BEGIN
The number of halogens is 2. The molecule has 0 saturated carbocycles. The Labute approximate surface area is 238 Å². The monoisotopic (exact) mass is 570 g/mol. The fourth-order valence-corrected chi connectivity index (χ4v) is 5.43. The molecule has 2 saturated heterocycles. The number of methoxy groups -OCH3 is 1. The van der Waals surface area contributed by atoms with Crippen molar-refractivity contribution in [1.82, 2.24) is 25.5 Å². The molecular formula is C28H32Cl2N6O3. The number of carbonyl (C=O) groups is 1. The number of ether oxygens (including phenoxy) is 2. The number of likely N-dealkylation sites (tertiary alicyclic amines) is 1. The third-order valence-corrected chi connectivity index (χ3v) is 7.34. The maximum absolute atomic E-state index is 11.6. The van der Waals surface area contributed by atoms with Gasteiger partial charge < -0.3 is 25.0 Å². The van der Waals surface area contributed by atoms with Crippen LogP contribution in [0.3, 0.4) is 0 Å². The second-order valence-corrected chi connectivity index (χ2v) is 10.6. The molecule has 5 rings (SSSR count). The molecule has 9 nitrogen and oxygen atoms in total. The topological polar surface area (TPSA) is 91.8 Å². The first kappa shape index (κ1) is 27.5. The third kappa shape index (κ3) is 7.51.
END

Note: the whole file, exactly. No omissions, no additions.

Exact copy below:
The number of halogens is 2. The molecule has 0 saturated carbocycles. The Labute approximate surface area is 238 Å². The monoisotopic (exact) mass is 570 g/mol. The fourth-order valence-corrected chi connectivity index (χ4v) is 5.43. The molecule has 2 saturated heterocycles. The number of methoxy groups -OCH3 is 1. The van der Waals surface area contributed by atoms with Crippen molar-refractivity contribution in [1.82, 2.24) is 25.5 Å². The molecular formula is C28H32Cl2N6O3. The number of carbonyl (C=O) groups is 1. The number of ether oxygens (including phenoxy) is 2. The number of likely N-dealkylation sites (tertiary alicyclic amines) is 1. The third-order valence-corrected chi connectivity index (χ3v) is 7.34. The maximum absolute atomic E-state index is 11.6. The van der Waals surface area contributed by atoms with Gasteiger partial charge < -0.3 is 25.0 Å². The van der Waals surface area contributed by atoms with Crippen LogP contribution in [0.3, 0.4) is 0 Å². The second-order valence-corrected chi connectivity index (χ2v) is 10.6. The molecule has 5 rings (SSSR count). The molecule has 9 nitrogen and oxygen atoms in total. The topological polar surface area (TPSA) is 91.8 Å². The first kappa shape index (κ1) is 27.5. The third kappa shape index (κ3) is 7.51.